A few weeks ago, I was asked what I liked to eat for breakfast. I replied that I often eat oatmeal and got blank stares from all the Japanese people in the room. Oatmeal, or hot cereal, isn’t popular in Japan, and, in my town, you can only buy “baking oatmeal.” My treasured bag of oatmeal came from the FBC, or the Foreign Buyers’ Club.
The Foreign Buyers’ Club is a dual-part website where you can buy goods from home.
The main part of the website is the Foreign Buyers’ Club Deli and Learning Center, which is based in Japan. The site is available in both Japanese and English. The deli has foods like organic oatmeal, American peanut butter, big boxes of baking soda and baking powder, Halloween candy, gluten-free soup, and whole wheat flour. The Learning Center has ESL goods such as books, puzzles, readers, CDs, holiday goods, and, most importantly, stickers. Lots and lots of stickers. Delivery only takes 5-7 days, and you can pay with a credit card or with cash-on-delivery for an extra 400 yen. Shipping varies by area, but for me, it’s 490 yen.
The FBC’s other component is The General Store. This part of the site imports goods from America to Japan, so there’s a 990 yen import fee and it takes about 30 days for the goods to arrive. However, The General Store has far more goods than the Deli. There is some overlap—for example, both sites have American peanut butter. The Deli has 11 varieties, but the General Store has 11 kinds of creamy and 11 kinds of crunchy peanut butter, in addition to another 20 different brands of other nut butters (almond, cashew, etc.). If you can get it at the Deli, it will be cheaper. However, if you need hard-to-find items like organic shampoo and conditioner, balsamic vinegar, or cranberry sauce, The General Store is the place to get them.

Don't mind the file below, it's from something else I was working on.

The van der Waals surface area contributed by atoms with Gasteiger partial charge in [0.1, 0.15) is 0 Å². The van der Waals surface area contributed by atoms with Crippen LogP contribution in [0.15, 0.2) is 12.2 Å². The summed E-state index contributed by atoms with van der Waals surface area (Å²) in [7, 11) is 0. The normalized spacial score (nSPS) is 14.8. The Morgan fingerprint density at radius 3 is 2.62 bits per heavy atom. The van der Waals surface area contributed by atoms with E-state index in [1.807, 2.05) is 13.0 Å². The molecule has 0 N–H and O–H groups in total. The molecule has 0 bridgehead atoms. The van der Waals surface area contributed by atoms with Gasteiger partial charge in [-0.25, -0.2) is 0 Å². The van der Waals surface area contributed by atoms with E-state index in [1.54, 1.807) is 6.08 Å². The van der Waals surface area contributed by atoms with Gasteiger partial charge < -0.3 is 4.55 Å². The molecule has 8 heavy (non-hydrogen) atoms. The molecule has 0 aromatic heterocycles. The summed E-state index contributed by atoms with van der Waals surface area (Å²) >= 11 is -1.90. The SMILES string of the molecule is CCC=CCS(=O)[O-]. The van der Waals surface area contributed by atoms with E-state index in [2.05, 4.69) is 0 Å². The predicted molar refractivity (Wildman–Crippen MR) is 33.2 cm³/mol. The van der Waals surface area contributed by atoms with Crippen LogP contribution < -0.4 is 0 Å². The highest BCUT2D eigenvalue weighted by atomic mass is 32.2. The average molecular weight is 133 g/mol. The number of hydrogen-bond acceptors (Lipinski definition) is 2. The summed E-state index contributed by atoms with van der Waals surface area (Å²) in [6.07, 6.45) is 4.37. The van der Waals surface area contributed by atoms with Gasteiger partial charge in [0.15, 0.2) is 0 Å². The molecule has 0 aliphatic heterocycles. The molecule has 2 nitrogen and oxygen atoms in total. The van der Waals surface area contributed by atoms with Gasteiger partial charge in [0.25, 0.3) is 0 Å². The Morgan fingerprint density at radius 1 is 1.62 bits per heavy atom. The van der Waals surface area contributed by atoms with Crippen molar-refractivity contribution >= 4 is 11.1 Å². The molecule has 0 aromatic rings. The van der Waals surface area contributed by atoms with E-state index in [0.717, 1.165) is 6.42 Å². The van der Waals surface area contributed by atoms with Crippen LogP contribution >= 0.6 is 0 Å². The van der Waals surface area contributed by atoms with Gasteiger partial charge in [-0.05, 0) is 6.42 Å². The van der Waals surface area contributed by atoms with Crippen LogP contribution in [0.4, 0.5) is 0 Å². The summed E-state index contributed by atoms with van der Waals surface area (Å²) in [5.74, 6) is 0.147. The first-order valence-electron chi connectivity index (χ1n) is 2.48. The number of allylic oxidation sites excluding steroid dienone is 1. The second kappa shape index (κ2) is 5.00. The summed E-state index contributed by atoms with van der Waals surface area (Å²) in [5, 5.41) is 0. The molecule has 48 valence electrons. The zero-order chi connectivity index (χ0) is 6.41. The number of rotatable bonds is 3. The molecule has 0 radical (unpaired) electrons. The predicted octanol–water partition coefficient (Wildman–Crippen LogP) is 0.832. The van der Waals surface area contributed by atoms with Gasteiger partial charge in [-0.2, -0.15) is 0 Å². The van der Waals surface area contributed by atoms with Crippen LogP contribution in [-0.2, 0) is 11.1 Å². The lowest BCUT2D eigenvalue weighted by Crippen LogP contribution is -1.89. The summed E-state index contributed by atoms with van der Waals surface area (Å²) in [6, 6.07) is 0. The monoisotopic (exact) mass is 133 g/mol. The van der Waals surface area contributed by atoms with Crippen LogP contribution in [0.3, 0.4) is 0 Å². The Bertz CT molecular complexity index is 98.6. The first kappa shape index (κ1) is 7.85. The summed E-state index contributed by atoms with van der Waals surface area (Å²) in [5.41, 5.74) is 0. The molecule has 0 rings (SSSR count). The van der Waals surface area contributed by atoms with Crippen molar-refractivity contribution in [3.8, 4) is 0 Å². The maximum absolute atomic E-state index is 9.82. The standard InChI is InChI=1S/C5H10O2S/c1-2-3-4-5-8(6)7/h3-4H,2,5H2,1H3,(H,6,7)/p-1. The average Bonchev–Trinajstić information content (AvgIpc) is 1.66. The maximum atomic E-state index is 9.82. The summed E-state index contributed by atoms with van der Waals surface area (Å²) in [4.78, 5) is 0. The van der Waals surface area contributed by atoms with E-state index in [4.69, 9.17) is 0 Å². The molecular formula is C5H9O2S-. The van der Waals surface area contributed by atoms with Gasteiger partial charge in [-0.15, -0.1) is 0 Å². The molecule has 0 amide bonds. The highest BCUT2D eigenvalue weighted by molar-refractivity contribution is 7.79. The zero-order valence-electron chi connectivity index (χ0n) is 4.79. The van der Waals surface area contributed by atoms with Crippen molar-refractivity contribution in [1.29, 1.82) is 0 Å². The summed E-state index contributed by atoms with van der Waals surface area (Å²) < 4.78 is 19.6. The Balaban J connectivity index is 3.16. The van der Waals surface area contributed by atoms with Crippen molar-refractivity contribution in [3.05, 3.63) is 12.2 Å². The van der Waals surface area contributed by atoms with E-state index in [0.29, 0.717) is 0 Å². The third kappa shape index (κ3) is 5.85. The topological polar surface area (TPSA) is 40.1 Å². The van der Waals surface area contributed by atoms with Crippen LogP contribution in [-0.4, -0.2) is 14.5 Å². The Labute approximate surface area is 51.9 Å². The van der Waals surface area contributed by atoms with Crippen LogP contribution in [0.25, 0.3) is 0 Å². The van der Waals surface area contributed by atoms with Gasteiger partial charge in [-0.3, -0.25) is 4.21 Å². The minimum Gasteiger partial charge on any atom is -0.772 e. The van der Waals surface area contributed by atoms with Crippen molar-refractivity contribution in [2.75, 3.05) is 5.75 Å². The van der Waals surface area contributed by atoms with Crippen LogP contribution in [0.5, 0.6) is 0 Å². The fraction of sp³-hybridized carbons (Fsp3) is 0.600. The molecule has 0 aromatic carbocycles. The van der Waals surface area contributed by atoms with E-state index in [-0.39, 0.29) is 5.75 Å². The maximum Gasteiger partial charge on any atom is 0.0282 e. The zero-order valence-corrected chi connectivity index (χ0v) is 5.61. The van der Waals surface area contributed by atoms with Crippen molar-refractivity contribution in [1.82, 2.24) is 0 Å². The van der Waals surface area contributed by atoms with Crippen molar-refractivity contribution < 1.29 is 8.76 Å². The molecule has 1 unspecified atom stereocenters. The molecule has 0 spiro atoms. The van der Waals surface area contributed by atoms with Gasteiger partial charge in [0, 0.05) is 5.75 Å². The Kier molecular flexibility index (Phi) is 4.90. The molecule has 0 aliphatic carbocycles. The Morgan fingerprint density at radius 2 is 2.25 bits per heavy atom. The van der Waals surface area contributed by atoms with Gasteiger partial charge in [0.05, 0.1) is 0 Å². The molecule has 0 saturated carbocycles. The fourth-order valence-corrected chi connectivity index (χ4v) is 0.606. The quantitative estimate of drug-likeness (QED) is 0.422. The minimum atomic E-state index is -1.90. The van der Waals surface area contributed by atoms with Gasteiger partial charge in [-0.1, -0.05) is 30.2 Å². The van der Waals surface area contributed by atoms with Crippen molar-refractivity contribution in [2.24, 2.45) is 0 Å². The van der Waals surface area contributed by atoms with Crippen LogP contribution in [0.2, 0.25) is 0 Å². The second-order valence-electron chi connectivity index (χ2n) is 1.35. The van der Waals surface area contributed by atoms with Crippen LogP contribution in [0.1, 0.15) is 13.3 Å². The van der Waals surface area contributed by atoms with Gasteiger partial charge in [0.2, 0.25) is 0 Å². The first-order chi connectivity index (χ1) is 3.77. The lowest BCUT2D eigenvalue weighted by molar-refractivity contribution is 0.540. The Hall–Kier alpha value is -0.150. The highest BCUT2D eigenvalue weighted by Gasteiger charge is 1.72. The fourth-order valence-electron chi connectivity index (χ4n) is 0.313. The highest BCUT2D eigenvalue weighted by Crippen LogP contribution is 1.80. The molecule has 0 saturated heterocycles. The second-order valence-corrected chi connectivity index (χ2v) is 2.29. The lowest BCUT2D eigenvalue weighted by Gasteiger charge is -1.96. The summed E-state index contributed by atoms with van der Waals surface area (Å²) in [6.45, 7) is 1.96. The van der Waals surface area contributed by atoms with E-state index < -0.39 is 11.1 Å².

The General Store also has a cash-on-delivery option for an additional 400 yen, so, with the import fees, that’s an extra 1390 yen in shipping and handling. You’ll have to judge for yourself whether it’s worth the cost. For instance, you can buy tahini (nerigoma) in your local store (it’s stocked with the other sesame products), and you can get fair-trade coffee beans in stores in Kanazawa and its surrounding towns, so it might be cheaper to just bring your car or your backpack and stock up there when you have the chance. In addition, adapting to Japanese foods and using Japanese goods will cheaper in the long-run. However, if you have something you just cannot get in Ishikawa, consider a trip to the General Store or the Deli.
Leah Zoller is a first-year CIR in Anamizu and has been known to order whole kilos of peanut butter from the FBC.